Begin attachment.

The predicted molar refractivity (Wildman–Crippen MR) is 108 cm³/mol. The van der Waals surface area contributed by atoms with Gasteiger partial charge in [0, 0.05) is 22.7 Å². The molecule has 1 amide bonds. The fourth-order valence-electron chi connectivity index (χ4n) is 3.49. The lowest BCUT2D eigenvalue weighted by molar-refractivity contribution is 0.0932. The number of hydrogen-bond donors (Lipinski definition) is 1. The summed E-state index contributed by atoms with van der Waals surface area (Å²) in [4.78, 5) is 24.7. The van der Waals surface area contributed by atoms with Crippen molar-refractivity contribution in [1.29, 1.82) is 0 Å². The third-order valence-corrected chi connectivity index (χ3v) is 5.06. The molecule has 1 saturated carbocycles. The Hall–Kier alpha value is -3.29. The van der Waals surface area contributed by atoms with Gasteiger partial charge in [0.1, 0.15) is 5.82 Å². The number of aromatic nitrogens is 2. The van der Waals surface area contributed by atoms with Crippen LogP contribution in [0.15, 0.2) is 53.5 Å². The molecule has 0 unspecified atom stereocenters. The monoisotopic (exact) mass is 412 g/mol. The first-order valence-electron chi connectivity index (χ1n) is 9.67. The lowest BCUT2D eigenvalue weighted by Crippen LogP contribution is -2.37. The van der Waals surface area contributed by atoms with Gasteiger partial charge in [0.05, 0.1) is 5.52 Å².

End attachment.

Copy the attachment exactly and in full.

The predicted molar refractivity (Wildman–Crippen MR) is 108 cm³/mol. The van der Waals surface area contributed by atoms with Gasteiger partial charge in [0, 0.05) is 22.7 Å². The molecule has 1 amide bonds. The fourth-order valence-electron chi connectivity index (χ4n) is 3.49. The lowest BCUT2D eigenvalue weighted by molar-refractivity contribution is 0.0932. The number of hydrogen-bond donors (Lipinski definition) is 1. The summed E-state index contributed by atoms with van der Waals surface area (Å²) in [4.78, 5) is 24.7. The van der Waals surface area contributed by atoms with Crippen molar-refractivity contribution in [1.29, 1.82) is 0 Å². The third-order valence-corrected chi connectivity index (χ3v) is 5.06. The molecule has 1 saturated carbocycles. The Hall–Kier alpha value is -3.29. The van der Waals surface area contributed by atoms with Gasteiger partial charge in [0.1, 0.15) is 5.82 Å². The number of aromatic nitrogens is 2. The van der Waals surface area contributed by atoms with Crippen LogP contribution in [0.15, 0.2) is 53.5 Å². The molecule has 0 unspecified atom stereocenters. The monoisotopic (exact) mass is 412 g/mol. The first-order valence-electron chi connectivity index (χ1n) is 9.67. The lowest BCUT2D eigenvalue weighted by Crippen LogP contribution is -2.37. The van der Waals surface area contributed by atoms with Gasteiger partial charge in [0.05, 0.1) is 5.52 Å².